Muhammad Zeeshan Memon, MD
Jin C, Huang RJ, Peterson ED, Laskowitz DT, Hernandez AF, Federspiel JJ, et al. Intravenous tPA (Tissue-Type Plasminogen Activator) in Patients With Acute Ischemic Stroke Taking Non–Vitamin K Antagonist Oral Anticoagulants Preceding Stroke. Stroke. 2018
The 2018 AHA stroke council guidelines caution against potential harm in administrating intravenous tPA to patients taking Non–Vitamin K Antagonist Oral Anticoagulants (NOACs) unless sensitive laboratory tests are normal or the last intake of NOACs is >48 hours before stroke (Class III: harm; level of evidence C-expert opinion). However, this recommendation is complex to implement because of the lack of rapidly available sensitive tests. Global coagulation tests such as PT, aPTT, and INR are not specific for NOACs and commonly unable to be obtained in the hyperacute stroke presentation setting. In the absence of any confirmatory data, patients with atrial fibrillation and DVT/PE on NOACs are excluded from IV t-PA administration.
In this article, the authors tried to summarize all safety and efficacy evidence from the published literature, which, apart from 2 large multicenter cohorts, largely consists of case reports and summarized characteristics and reported outcomes in the entire sample. They identified 55 studies with 492 NOAC patients receiving tPA (dabigatran, 181; rivaroxaban, 215; apixaban, 40; and unspecified NOAC, 56). Among patients with complete data, the median time from the last NOAC intake to symptom onset was 8 hours (range, 2.5–14.5), with 55.2% (80/145) within 12 hours. The overall observed rates of symptomatic intracranial hemorrhage, mortality, and favorable were 4.3% (20/462), 11.3% (48/423), and 43.7% (164/375), respectively. With the introduction of idarucizumab in 2015 and andexanet alfa in 2018, patients taking NOACs may undergo reversal of anticoagulation, potentially reducing bleeding risk. In this review, the authors also reported outcomes of patients on dabigatran who were reversed with idarucizumab prior to given IV t-PA and reported less risk of ICH (4.5% versus 7.4%) and death (4.5% versus 12.0%) and better favorable outcomes (79.1% versus 39.2%) than those who didn’t receive reversal, even though they couldn’t completely rule out the prothrombotic effect of this strategy.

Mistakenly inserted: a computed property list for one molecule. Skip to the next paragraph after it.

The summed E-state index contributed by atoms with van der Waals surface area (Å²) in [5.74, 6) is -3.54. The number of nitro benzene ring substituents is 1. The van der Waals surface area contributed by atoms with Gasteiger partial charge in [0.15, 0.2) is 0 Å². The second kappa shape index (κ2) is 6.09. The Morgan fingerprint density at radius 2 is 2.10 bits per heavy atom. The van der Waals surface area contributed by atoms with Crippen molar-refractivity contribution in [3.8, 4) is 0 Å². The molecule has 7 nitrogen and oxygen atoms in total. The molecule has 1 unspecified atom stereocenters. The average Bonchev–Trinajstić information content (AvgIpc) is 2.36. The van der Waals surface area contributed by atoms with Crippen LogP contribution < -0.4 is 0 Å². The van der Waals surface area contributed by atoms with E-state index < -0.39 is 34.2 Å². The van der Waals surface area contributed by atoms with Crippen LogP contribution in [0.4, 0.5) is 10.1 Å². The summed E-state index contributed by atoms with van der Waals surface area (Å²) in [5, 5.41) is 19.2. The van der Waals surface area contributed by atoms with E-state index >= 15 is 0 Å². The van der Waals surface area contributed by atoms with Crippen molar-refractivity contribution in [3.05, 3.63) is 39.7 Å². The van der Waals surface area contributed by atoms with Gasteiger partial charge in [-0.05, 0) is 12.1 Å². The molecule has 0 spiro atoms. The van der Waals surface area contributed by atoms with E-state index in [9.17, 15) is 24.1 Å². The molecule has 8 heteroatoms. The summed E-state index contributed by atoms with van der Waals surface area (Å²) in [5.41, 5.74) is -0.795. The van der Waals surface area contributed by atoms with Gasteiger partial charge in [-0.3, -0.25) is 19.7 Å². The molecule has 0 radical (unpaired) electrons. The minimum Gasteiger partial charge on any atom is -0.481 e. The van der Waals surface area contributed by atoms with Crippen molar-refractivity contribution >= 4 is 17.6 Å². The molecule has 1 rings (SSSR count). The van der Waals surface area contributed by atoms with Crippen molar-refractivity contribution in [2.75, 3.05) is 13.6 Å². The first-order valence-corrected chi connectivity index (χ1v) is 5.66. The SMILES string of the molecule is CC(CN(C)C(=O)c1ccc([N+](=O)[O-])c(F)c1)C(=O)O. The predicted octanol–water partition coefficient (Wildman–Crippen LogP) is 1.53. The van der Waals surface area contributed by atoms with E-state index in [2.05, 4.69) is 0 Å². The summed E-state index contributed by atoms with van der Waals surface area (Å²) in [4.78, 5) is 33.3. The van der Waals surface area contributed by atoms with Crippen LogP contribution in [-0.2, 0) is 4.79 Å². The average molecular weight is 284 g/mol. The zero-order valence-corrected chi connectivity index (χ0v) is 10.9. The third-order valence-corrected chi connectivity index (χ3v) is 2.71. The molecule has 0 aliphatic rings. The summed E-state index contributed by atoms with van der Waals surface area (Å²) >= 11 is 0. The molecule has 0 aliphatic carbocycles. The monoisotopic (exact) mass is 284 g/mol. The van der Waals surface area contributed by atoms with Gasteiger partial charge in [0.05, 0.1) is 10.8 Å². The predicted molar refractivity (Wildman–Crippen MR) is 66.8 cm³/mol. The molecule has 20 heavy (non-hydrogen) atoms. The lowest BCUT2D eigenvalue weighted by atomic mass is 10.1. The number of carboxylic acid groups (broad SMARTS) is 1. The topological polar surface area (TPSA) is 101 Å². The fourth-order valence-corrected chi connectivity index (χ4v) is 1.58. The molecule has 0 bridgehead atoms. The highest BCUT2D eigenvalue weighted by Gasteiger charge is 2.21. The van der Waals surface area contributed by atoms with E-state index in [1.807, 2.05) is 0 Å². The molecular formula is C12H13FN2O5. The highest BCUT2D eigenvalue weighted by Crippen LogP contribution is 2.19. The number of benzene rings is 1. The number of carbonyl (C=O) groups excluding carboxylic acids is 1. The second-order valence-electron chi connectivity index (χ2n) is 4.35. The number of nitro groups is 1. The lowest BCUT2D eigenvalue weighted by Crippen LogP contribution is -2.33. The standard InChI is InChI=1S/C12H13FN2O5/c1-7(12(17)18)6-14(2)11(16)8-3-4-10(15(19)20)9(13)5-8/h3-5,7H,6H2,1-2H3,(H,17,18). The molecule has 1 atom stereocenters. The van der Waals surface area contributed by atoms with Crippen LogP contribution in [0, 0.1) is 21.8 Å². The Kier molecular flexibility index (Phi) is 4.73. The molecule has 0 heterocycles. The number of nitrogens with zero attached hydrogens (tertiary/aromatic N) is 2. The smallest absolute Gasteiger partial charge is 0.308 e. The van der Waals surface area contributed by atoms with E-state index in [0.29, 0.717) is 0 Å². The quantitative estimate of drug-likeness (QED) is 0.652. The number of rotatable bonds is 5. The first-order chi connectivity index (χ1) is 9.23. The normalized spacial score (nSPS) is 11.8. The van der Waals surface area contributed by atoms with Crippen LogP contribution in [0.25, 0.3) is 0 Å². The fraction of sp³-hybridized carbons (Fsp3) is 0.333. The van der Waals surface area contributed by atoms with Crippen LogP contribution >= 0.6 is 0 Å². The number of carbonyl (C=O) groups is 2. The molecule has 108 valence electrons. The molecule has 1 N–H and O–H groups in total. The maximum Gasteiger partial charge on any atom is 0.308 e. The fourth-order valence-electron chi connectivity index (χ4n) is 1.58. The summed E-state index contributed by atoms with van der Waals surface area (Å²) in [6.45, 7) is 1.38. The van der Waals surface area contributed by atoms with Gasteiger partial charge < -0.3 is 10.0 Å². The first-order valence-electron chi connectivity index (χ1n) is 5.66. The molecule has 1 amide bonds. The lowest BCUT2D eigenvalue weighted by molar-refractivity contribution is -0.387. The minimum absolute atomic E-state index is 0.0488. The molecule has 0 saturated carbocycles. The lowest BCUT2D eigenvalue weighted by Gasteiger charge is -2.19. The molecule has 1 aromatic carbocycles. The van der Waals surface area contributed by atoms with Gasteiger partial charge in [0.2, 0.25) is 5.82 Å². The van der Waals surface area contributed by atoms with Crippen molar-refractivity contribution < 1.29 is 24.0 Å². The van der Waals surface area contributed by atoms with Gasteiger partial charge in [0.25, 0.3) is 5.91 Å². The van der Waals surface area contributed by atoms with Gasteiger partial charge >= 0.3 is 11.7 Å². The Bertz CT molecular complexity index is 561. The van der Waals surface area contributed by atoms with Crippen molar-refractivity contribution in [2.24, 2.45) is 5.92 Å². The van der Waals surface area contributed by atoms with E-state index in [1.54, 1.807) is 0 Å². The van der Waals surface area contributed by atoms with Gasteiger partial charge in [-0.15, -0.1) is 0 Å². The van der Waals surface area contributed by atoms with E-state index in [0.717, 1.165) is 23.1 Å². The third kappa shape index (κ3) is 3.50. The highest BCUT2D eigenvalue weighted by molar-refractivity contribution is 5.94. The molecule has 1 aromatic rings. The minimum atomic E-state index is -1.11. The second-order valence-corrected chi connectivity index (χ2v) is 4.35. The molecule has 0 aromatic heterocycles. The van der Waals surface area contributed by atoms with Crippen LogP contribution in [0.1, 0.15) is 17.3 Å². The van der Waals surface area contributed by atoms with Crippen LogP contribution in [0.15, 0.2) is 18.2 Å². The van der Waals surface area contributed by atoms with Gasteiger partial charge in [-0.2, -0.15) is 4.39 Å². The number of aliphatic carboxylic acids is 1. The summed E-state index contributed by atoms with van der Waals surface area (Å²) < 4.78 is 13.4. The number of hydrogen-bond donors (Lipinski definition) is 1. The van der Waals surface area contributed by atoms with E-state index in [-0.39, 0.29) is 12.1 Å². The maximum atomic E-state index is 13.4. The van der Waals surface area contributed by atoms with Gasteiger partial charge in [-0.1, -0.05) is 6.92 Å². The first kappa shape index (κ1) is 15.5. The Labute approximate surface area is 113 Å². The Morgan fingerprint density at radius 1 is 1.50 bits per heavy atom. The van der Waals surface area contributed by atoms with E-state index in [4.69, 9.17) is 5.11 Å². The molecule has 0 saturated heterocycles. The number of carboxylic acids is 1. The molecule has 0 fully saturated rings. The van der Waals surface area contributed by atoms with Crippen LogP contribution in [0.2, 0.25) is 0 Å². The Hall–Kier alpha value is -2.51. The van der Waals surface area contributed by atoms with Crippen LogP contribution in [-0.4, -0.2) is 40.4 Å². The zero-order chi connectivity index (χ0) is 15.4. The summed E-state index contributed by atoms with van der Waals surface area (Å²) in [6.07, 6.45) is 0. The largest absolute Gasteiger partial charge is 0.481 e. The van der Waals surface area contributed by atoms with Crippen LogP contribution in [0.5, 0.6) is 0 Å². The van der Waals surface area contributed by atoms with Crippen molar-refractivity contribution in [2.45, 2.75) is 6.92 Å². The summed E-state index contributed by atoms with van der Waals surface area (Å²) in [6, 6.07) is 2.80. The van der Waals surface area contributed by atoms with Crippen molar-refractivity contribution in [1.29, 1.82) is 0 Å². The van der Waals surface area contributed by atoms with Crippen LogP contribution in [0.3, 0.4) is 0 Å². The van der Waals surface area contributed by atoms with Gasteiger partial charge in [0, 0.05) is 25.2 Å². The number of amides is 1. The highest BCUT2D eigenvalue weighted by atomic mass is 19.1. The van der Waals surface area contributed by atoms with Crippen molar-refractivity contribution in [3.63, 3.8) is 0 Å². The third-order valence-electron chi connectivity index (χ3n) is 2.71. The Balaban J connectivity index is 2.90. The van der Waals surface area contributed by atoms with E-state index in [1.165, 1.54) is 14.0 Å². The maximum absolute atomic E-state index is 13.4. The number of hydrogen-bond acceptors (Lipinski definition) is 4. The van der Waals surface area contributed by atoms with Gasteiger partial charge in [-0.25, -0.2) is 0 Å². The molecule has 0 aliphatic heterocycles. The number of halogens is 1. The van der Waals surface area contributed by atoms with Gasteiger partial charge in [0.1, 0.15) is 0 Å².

Although few cases in this review were treated with tPA according to guideline recommendations (>48 hours), the observed sICH rates seem to be comparable to those reported in nonanticoagulated patients in clinical trials, especially the rate of 4.3% is unobjectionable when compared to 6.2% reported from the original NINDS t-PA trial. This study has major limitations: The review is based mostly on case reports or case series without any control groups, and because of incomplete data, the authors couldn’t do risk adjustment or suitable meta-analyses for readers to draw meaningful conclusions. However, this review contributes to the growing body of evidence that patients taking NOACs may not have an increased bleeding risk after tPA administration and reversal of anticoagulant is an emerging strategy that was associated with more favorable outcomes. This has very significant potential implications especially to geographic areas and centers where there is paucity of endovascular capabilities and the only treatment option available to neurologists is administration of t-PA. The reported rates of bleeding complications in this review are very much acceptable in such situations.